The Journey of a Successful Indie Author
You haven’t heard of me, but I’m a successful indie author. During the last twelve months, I grossed over $500,000 in book sales and Kindle Unlimited page reads, of which I kept better than $360,000 in profit after advertising, editing, book cover design, and proofreading. Several of my novels rank in the top-15 among various high-profile thriller and mystery categories on Amazon, and I’ve twice reached the top-100 in Amazon’s Kindle store.
Now here’s a fact that will surprise you.
No, I don’t have the power of Penguin Random House or another high-profile publisher to back me up. I accomplished this on my own. And I wouldn’t have it any other way.
Transition to Success
I penned my first novel in 2014, a creepy old-school vampire tale in the mold of classic Stephen King. It wasn’t the best story I would ever tell, but it sold a few copies every week. Over the next four years, I wrote several horror novels, all self-published on Amazon. I’m proud of those books, and I garnered a fair share of strong reviews, but sales languished.
By late 2018, writing horror had worn on me. Every day I immersed myself in darkness, while I craved to tell stories with stronger plots and deeper characters. Yet I love the art of suspense, and nothing makes me happier as an author than taking a reader on a frightening rollercoaster ride.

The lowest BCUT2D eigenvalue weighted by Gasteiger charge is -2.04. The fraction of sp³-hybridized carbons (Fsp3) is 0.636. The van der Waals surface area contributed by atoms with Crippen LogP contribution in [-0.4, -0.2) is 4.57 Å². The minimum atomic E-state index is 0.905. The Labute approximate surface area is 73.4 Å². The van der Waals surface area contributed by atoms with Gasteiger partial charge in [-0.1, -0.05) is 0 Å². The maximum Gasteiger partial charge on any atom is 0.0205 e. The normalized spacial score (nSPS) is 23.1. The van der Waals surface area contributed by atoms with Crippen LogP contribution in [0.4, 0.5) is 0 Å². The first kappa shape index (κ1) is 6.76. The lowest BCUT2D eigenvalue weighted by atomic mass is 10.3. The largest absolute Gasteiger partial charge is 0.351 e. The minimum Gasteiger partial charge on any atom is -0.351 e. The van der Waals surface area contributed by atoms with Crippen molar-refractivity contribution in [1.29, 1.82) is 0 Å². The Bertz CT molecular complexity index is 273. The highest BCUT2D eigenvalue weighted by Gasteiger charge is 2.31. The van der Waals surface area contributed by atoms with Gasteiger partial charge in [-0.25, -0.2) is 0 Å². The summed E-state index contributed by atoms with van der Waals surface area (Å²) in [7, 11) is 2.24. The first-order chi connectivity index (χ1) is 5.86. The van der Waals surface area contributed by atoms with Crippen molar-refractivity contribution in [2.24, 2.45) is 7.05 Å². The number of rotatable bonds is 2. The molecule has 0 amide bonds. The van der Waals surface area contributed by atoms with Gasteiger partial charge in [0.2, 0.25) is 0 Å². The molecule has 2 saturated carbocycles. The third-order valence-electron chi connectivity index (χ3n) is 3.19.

In 2019, I transitioned to dark mysteries and psychological thrillers. Between 2019 and 2022, I grew my earnings from breakeven to over $350,000, a number that astonishes me. I’d finally found success as an indie author.
Over the last year, several publishing companies offered me contracts, yet I remained independent. Not that I haven’t considered every offer and wouldn’t jump at the right opportunity, but it would have to be a special situation.
Though self-publishing has a bad name in some circles—we’ve all heard about unedited books rife with typos, stilted prose, and wooden characters—the success of indie authors is undeniable. Many of my self-published friends earn incomes an order of magnitude higher than mine. We employ professional editors, pay top dollar for eye-catching covers, and hire talented narrators to produce our audiobooks. In addition, we run our own advertising campaigns, build email subscriber lists, and manage day-to-day operations, ensuring we stay profitable.
We do everything a quality publishing house does for its authors.
But instead of giving the largest share of the pie to a publisher, we earn 70% commissions on book sales. Arguably more important, we set our production schedules. Once the editing process is complete, I can upload my book to Amazon and see it on sale within hours. With some mammoth publishing houses, I might wait a year or two before my book sees the light of day.
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It’s All About Creative Control
While the 70% commissions independent authors enjoy are sound reasons to self-publish, the greater allure comes from creative control.
I’m not just referring to the creative freedom to write whatever I want whenever I want. The power to control my publishing schedule gives me a powerful weapon.
When I transitioned from horror to mysteries and thrillers, I wrote several novels ahead of schedule, then published each book every few months. By doing so, I kept my name visible on Amazon. For thirty days, my latest book would rank among the top-100 new releases. For the next one to two months, my book would maintain enough momentum to rank in various categories.